What is Big Think?  

We are Big Idea Hunters…

We live in a time of information abundance, which far too many of us see as information overload. With the sum total of human knowledge, past and present, at our fingertips, we’re faced with a crisis of attention: which ideas should we engage with, and why? Big Think is an evolving roadmap to the best thinking on the planet — the ideas that can help you think flexibly and act decisively in a multivariate world.

A word about Big Ideas and Themes — The architecture of Big Think

Big ideas are lenses for envisioning the future. Every article and video on bigthink.com and on our learning platforms is based on an emerging “big idea” that is significant, widely relevant, and actionable. We’re sifting the noise for the questions and insights that have the power to change all of our lives, for decades to come. For example, reverse-engineering is a big idea in that the concept is increasingly useful across multiple disciplines, from education to nanotechnology.

Themes are the seven broad umbrellas under which we organize the hundreds of big ideas that populate Big Think. They include New World Order, Earth and Beyond, 21st Century Living, Going Mental, Extreme Biology, Power and Influence, and Inventing the Future.

Big Think Features:

12,000+ Expert Videos


Browse videos featuring experts across a wide range of disciplines, from personal health to business leadership to neuroscience.

Watch videos

World Renowned Bloggers


Big Think’s contributors offer expert analysis of the big ideas behind the news.

Go to blogs

Big Think Edge


Big Think’s Edge learning platform for career mentorship and professional development provides engaging and actionable courses delivered by the people who are shaping our future.

Find out more
With rendition switcher


Jenkins:  My name is Stephan Jenkins and I am singer/songwriter in Third Eye Blind and I’m newly the founder of a record label called Better Angels Records.

Question: How did mobilizing devices make your album possible?

Jenkins:    Well, you know, we take recording devices out now on tour and we’ve actually worked out the entirety of the “Ursa Major” album was rehearsed and worked out and sound checked as we’ve been touring.  We’ve been touring colleges over the last year and sort of working up the album as we go.  And then as we were doing these colleges, we also recorded a live album.  So we had, every track that we did live, able to be recorded live and we wouldn’t have… we just wouldn’t had the ability to take out, you know, analog to do that.  And now other people could do that as well.  It wasn’t particularly expensive to do it so as really small bands grow up and go out and play, they can record, they can post those songs that they’ve recorded that night.  So more people can be involved and it’s more possible to capture more music and share more music.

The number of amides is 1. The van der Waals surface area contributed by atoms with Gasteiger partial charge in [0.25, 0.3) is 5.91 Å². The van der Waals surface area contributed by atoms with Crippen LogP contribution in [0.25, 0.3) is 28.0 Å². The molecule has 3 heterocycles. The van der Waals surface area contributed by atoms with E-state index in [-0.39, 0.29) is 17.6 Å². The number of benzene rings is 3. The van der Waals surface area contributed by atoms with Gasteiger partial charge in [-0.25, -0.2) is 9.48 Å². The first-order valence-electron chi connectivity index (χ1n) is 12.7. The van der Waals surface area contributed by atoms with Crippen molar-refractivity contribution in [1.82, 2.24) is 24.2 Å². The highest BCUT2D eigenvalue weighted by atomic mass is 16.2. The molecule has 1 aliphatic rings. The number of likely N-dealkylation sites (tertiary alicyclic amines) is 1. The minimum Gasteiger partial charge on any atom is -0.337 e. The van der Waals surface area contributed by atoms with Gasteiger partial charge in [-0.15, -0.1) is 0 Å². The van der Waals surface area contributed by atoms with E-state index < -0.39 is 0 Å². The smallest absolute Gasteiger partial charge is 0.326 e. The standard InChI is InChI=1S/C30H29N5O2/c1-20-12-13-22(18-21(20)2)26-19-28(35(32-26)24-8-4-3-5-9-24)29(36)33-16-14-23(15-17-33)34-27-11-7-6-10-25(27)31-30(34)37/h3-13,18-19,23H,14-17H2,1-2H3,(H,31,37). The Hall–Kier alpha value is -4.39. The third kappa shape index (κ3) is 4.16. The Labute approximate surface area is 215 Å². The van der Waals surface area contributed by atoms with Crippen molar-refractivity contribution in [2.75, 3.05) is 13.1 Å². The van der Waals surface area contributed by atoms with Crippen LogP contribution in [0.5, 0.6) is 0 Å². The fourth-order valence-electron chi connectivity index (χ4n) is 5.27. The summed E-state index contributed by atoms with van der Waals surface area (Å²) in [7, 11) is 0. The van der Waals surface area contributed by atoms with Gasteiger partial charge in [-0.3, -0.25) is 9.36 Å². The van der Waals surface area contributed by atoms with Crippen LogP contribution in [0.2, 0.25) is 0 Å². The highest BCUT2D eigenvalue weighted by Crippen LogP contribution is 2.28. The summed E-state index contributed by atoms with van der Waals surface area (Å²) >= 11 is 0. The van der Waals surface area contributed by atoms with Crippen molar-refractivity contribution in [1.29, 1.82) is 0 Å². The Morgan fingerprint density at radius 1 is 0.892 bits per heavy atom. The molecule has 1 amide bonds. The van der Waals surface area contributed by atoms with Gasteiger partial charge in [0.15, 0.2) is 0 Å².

Question: Why does your music appeal to a digital generation?

Jenkins:    Third Eye Blind’s audiences are primarily 16 to 22 year olds, so the majority of them have grown up in an entirely web-based digital mode and that isn’t any problem for us at all.  I think we have moved quite seamlessly into that concept, and when I find new kinds of technologies popping up, I don’t feel threatened by them.  I feel interested in what they might have to offer.  So, yeah, Twitter, bring it, great, and if that’s the way that we’re going to talk to each other, let’s talk to each other in those ways.  

Question: How has technology changed music?

Jenkins: The biggest difference in technology is who gets to be included and we… a lot… we’ve talked about technology as being this isolating thing where the web takes kids and puts them in their room and they sit there and they just sort of network on their computers or text each other and there isn’t the actual interaction.  That’s true, but what is equally true is that you also have technology making it so you can have a lot of musicians who are out there and very little gear, with very little equipment, they can actually come into your recording process and participate.  Third Eye Blind is doing that with the creation of our new album, “Ursa Major” where we’ve been inviting people to mix our tracks before they come out.  So we’ve actually put out the stems of tracks, sent them out on the web and then people have mixed them on the web, put them back up on the web and we’ve gotten to hear them.  So now, instead of us just making one thing, there’s a whole community of engineers and musicians out there who gets to interact and participate in the process.  So I love that, I love the way that technology is actually making the community closer, tighter, smaller. 


Stephan Jenkins on Music an...

Newsletter: Share: